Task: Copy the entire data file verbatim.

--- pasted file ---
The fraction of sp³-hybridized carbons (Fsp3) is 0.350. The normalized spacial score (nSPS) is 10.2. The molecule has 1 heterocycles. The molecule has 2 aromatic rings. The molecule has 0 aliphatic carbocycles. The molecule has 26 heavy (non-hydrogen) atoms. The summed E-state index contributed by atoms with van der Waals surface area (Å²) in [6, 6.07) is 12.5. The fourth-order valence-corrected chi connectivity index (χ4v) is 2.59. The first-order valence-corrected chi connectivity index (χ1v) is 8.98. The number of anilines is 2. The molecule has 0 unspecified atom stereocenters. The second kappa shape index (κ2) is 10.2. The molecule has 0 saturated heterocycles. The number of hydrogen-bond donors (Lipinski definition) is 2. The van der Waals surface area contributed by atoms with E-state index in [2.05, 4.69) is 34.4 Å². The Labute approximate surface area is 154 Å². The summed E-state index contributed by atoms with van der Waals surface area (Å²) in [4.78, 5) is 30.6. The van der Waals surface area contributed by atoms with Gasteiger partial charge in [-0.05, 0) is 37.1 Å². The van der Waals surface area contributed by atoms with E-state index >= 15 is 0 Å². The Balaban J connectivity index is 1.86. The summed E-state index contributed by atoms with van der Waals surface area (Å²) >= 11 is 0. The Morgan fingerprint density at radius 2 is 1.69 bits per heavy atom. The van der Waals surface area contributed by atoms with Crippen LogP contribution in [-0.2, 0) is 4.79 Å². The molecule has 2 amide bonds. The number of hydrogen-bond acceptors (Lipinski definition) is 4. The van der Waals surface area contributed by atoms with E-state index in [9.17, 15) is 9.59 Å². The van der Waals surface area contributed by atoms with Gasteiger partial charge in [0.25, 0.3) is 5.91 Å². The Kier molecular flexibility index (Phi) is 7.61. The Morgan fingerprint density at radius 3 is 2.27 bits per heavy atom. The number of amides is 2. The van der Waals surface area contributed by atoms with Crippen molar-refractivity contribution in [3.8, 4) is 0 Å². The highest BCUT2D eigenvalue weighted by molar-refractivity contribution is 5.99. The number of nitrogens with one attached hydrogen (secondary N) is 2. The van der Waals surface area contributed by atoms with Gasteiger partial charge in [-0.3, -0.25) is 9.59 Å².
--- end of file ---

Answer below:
The fraction of sp³-hybridized carbons (Fsp3) is 0.350. The normalized spacial score (nSPS) is 10.2. The molecule has 1 heterocycles. The molecule has 2 aromatic rings. The molecule has 0 aliphatic carbocycles. The molecule has 26 heavy (non-hydrogen) atoms. The summed E-state index contributed by atoms with van der Waals surface area (Å²) in [6, 6.07) is 12.5. The fourth-order valence-corrected chi connectivity index (χ4v) is 2.59. The first-order valence-corrected chi connectivity index (χ1v) is 8.98. The number of anilines is 2. The molecule has 0 unspecified atom stereocenters. The second kappa shape index (κ2) is 10.2. The molecule has 0 saturated heterocycles. The number of hydrogen-bond donors (Lipinski definition) is 2. The van der Waals surface area contributed by atoms with E-state index in [2.05, 4.69) is 34.4 Å². The Labute approximate surface area is 154 Å². The summed E-state index contributed by atoms with van der Waals surface area (Å²) in [4.78, 5) is 30.6. The van der Waals surface area contributed by atoms with Gasteiger partial charge in [-0.05, 0) is 37.1 Å². The van der Waals surface area contributed by atoms with E-state index >= 15 is 0 Å². The Balaban J connectivity index is 1.86. The summed E-state index contributed by atoms with van der Waals surface area (Å²) >= 11 is 0. The Morgan fingerprint density at radius 2 is 1.69 bits per heavy atom. The van der Waals surface area contributed by atoms with Crippen LogP contribution in [-0.2, 0) is 4.79 Å². The molecule has 2 amide bonds. The number of hydrogen-bond acceptors (Lipinski definition) is 4. The van der Waals surface area contributed by atoms with E-state index in [9.17, 15) is 9.59 Å². The van der Waals surface area contributed by atoms with Gasteiger partial charge in [0.25, 0.3) is 5.91 Å². The Kier molecular flexibility index (Phi) is 7.61. The Morgan fingerprint density at radius 3 is 2.27 bits per heavy atom. The number of amides is 2. The van der Waals surface area contributed by atoms with Crippen molar-refractivity contribution in [3.8, 4) is 0 Å². The highest BCUT2D eigenvalue weighted by molar-refractivity contribution is 5.99. The number of nitrogens with one attached hydrogen (secondary N) is 2. The van der Waals surface area contributed by atoms with Gasteiger partial charge in [-0.3, -0.25) is 9.59 Å².